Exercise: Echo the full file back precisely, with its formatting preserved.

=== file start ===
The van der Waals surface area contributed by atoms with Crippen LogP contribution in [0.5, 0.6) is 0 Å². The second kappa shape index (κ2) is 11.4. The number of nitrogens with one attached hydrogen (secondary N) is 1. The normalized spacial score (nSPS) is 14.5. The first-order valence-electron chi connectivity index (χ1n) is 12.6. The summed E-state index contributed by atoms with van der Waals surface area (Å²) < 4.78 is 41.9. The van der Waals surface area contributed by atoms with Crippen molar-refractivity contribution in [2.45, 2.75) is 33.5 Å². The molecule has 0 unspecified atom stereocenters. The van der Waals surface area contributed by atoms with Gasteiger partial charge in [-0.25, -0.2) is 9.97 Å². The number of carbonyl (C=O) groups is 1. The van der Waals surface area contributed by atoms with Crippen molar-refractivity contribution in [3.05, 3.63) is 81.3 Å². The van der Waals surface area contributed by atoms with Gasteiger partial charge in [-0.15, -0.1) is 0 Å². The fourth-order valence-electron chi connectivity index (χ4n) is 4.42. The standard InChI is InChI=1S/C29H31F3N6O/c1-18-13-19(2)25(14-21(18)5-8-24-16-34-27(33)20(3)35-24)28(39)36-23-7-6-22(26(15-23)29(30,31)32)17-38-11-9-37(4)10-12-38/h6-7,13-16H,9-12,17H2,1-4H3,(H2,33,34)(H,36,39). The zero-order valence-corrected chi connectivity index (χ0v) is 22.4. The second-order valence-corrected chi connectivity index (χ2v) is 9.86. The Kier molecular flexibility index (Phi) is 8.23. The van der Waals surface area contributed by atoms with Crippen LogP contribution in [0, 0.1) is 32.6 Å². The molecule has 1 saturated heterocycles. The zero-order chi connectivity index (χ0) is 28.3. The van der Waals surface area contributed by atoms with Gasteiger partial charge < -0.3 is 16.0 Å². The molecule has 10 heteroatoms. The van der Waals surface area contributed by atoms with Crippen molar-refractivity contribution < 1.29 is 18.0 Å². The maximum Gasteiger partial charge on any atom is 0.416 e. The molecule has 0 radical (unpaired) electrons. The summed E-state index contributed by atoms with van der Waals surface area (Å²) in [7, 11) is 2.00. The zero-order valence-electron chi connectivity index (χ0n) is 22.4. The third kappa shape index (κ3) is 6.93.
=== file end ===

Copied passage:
The van der Waals surface area contributed by atoms with Crippen LogP contribution in [0.5, 0.6) is 0 Å². The second kappa shape index (κ2) is 11.4. The number of nitrogens with one attached hydrogen (secondary N) is 1. The normalized spacial score (nSPS) is 14.5. The first-order valence-electron chi connectivity index (χ1n) is 12.6. The summed E-state index contributed by atoms with van der Waals surface area (Å²) < 4.78 is 41.9. The van der Waals surface area contributed by atoms with Crippen molar-refractivity contribution in [2.45, 2.75) is 33.5 Å². The molecule has 0 unspecified atom stereocenters. The van der Waals surface area contributed by atoms with Gasteiger partial charge in [-0.25, -0.2) is 9.97 Å². The number of carbonyl (C=O) groups is 1. The van der Waals surface area contributed by atoms with Crippen molar-refractivity contribution in [3.05, 3.63) is 81.3 Å². The van der Waals surface area contributed by atoms with Gasteiger partial charge in [-0.15, -0.1) is 0 Å². The fourth-order valence-electron chi connectivity index (χ4n) is 4.42. The standard InChI is InChI=1S/C29H31F3N6O/c1-18-13-19(2)25(14-21(18)5-8-24-16-34-27(33)20(3)35-24)28(39)36-23-7-6-22(26(15-23)29(30,31)32)17-38-11-9-37(4)10-12-38/h6-7,13-16H,9-12,17H2,1-4H3,(H2,33,34)(H,36,39). The zero-order valence-corrected chi connectivity index (χ0v) is 22.4. The second-order valence-corrected chi connectivity index (χ2v) is 9.86. The Kier molecular flexibility index (Phi) is 8.23. The van der Waals surface area contributed by atoms with Crippen LogP contribution in [0, 0.1) is 32.6 Å². The molecule has 1 saturated heterocycles. The zero-order chi connectivity index (χ0) is 28.3. The van der Waals surface area contributed by atoms with Gasteiger partial charge < -0.3 is 16.0 Å². The molecule has 10 heteroatoms. The van der Waals surface area contributed by atoms with Crippen molar-refractivity contribution < 1.29 is 18.0 Å². The maximum Gasteiger partial charge on any atom is 0.416 e. The molecule has 0 radical (unpaired) electrons. The summed E-state index contributed by atoms with van der Waals surface area (Å²) in [7, 11) is 2.00. The zero-order valence-electron chi connectivity index (χ0n) is 22.4. The third kappa shape index (κ3) is 6.93.